And that's what I'm going to do by pressing Control+Shift+N, Command+Shift+N on the Mac. And I'll call is layer overlay, and then turn on this check box: Use Previous layer to Create Clipping Mask. That way we'll paint inside the confines of the letters. Click OK, and I'm going to go ahead and grab my Brush tool, which you can also get by pressing the B key, of course. I've got a pretty large, soft brush. I'll right-click inside the image window so you can see the Size is set to 250 pixels, Hardness is 0%; that's going to work out beautifully. I'll press the X key to make sure that I'm painting with white, and then I'll paint inside that bottom right corner of the W, and nothing appears to be happening even though, if I were to unclip this layer by Alt+Clicking, or Option+Clicking, that horizontal line between the overlay and letters layers, you can see that I have painted a big glob of white.
So what gives? As soon as I Alt+Click, or Option+Click, on that horizontal line again, and clip the layer, the effect disappears. Well, the problem is an obscure blending option that you can get to by double-clicking on an empty portion of the letters laye,r and that's going to bring up the Layer Style dialog box. You want to turn off this check box: Blend Clip layers as Group, because right now what's happening is that 0% Fill Opacity value is affecting all of the clipped layers, and we don't want that. So turn that check box off, and you'll see that brightens up that bottom right corner of the W quite nicely, then click OK.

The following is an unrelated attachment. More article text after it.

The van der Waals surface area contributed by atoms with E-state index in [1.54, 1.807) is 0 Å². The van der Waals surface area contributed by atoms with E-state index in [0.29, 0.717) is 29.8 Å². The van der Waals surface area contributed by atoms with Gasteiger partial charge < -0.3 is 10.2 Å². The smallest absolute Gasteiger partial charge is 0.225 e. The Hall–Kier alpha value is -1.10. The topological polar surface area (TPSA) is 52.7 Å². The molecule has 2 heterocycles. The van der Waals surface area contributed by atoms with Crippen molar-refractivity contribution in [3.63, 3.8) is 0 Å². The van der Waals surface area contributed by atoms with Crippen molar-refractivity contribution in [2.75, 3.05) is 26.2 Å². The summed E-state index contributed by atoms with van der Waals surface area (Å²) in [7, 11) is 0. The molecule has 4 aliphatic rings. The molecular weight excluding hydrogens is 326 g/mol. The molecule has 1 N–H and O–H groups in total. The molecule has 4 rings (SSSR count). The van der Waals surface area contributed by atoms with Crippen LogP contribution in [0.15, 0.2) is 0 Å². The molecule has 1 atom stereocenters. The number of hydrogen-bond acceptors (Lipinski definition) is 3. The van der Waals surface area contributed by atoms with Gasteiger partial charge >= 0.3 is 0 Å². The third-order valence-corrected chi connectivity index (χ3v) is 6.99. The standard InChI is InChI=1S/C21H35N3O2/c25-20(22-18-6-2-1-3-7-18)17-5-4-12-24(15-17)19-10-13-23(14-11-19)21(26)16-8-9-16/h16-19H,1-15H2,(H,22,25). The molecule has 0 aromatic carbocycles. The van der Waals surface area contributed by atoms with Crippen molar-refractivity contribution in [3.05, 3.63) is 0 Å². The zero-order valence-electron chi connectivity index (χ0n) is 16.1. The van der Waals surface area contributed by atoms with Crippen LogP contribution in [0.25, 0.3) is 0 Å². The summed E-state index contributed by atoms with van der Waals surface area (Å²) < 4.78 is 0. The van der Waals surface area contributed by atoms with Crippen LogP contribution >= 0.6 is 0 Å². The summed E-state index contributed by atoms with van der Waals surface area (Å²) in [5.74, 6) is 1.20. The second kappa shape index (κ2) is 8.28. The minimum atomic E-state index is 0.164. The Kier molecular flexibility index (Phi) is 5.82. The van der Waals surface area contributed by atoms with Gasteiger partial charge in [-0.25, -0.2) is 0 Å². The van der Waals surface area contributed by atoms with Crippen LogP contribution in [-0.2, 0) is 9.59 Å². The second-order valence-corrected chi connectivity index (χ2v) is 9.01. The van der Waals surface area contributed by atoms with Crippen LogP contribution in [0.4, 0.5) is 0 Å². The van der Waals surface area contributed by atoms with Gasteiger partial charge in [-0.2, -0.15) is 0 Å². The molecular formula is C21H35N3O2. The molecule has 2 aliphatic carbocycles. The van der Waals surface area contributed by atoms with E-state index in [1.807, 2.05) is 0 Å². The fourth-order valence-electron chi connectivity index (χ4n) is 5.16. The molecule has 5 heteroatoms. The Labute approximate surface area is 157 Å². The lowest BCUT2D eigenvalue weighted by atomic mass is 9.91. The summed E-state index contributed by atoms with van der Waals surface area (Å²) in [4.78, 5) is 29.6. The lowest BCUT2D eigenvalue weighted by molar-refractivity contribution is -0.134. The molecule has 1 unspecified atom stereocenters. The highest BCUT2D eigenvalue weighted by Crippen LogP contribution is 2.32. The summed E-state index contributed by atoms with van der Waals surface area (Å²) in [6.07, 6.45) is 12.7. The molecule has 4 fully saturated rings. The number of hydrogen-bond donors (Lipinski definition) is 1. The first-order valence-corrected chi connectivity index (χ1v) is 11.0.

Now let's go ahead and paint in a few other areas. I'm going to switch back to that overlay layer; very important, because you don't want to paint on the letters layer. And maybe paint along the top of the Z just a little bit. Notice my brush barely cross the top left corner of the Z, and now I want to paint inside the letters that make up the word Bang. So I'm going to switch back to my Rectangular Marquee tool, and I'm going to draw a rough selection around those letters. So notice that this marquee completely encloses the word bang, without including any of the words zap, or pow.
Now I'll switch back to my Brush tool, and I'll just paint along near the top of the B, for example; maybe a little bit along the top of the N, and the G. I'm barely, if at all, crossing the letters, as you can see with my cursor. I'll paint along the bottom of the letters as well, and then I'll press Control+D, or Command+D on a Mac, in order to deselect the image. Maybe I'll paint jut a little bit right there at the top of that A, like so, and then I'll switch back to my Rectangular Marquee tool. Now so far, I've laid down a bunch of white pixels, which means that I will have clipped those areas that I painted over with white.
I don't want to do that. I want to turn this overlay layer into a kind of dodge effect by going up to the blend mode pop-up menu, and changing the setting from Normal, to Overlay, which is why I call it the layer overlay in the first place, and that will go ahead and blend in that layer of white. All right, so that gets us most of the way there. The one remaining compositional effect is this smoke layer, which we'll need to mask so that the extruded layers appear to be coming out of the smoke, and I'll be showing you how to create the masks for each group of extruded sides in the next exercise.